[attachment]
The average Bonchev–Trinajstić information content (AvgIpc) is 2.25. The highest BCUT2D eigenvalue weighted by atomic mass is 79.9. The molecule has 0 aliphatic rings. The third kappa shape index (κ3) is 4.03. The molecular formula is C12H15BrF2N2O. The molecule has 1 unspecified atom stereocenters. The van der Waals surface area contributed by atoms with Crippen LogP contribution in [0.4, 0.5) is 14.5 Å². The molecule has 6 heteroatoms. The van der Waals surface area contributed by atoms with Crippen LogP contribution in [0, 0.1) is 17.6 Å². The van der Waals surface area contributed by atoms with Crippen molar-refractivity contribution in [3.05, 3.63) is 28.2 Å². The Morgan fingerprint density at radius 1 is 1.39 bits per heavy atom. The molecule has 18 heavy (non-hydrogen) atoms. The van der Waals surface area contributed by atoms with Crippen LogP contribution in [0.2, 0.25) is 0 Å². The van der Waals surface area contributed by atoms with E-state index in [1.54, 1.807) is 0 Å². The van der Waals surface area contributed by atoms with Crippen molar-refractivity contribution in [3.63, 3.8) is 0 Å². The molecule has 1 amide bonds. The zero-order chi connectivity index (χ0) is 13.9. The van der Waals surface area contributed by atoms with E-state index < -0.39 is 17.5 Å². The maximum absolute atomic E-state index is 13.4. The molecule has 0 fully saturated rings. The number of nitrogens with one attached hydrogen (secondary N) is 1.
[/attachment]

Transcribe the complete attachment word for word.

The average Bonchev–Trinajstić information content (AvgIpc) is 2.25. The highest BCUT2D eigenvalue weighted by atomic mass is 79.9. The molecule has 0 aliphatic rings. The third kappa shape index (κ3) is 4.03. The molecular formula is C12H15BrF2N2O. The molecule has 1 unspecified atom stereocenters. The van der Waals surface area contributed by atoms with Crippen LogP contribution in [0.4, 0.5) is 14.5 Å². The molecule has 6 heteroatoms. The van der Waals surface area contributed by atoms with Crippen LogP contribution in [0, 0.1) is 17.6 Å². The van der Waals surface area contributed by atoms with Crippen molar-refractivity contribution in [3.05, 3.63) is 28.2 Å². The Morgan fingerprint density at radius 1 is 1.39 bits per heavy atom. The molecule has 18 heavy (non-hydrogen) atoms. The van der Waals surface area contributed by atoms with Crippen LogP contribution in [0.2, 0.25) is 0 Å². The van der Waals surface area contributed by atoms with E-state index in [1.54, 1.807) is 0 Å². The van der Waals surface area contributed by atoms with Crippen molar-refractivity contribution in [3.63, 3.8) is 0 Å². The molecule has 1 amide bonds. The zero-order chi connectivity index (χ0) is 13.9. The van der Waals surface area contributed by atoms with E-state index < -0.39 is 17.5 Å². The maximum absolute atomic E-state index is 13.4. The molecule has 0 fully saturated rings. The number of nitrogens with one attached hydrogen (secondary N) is 1.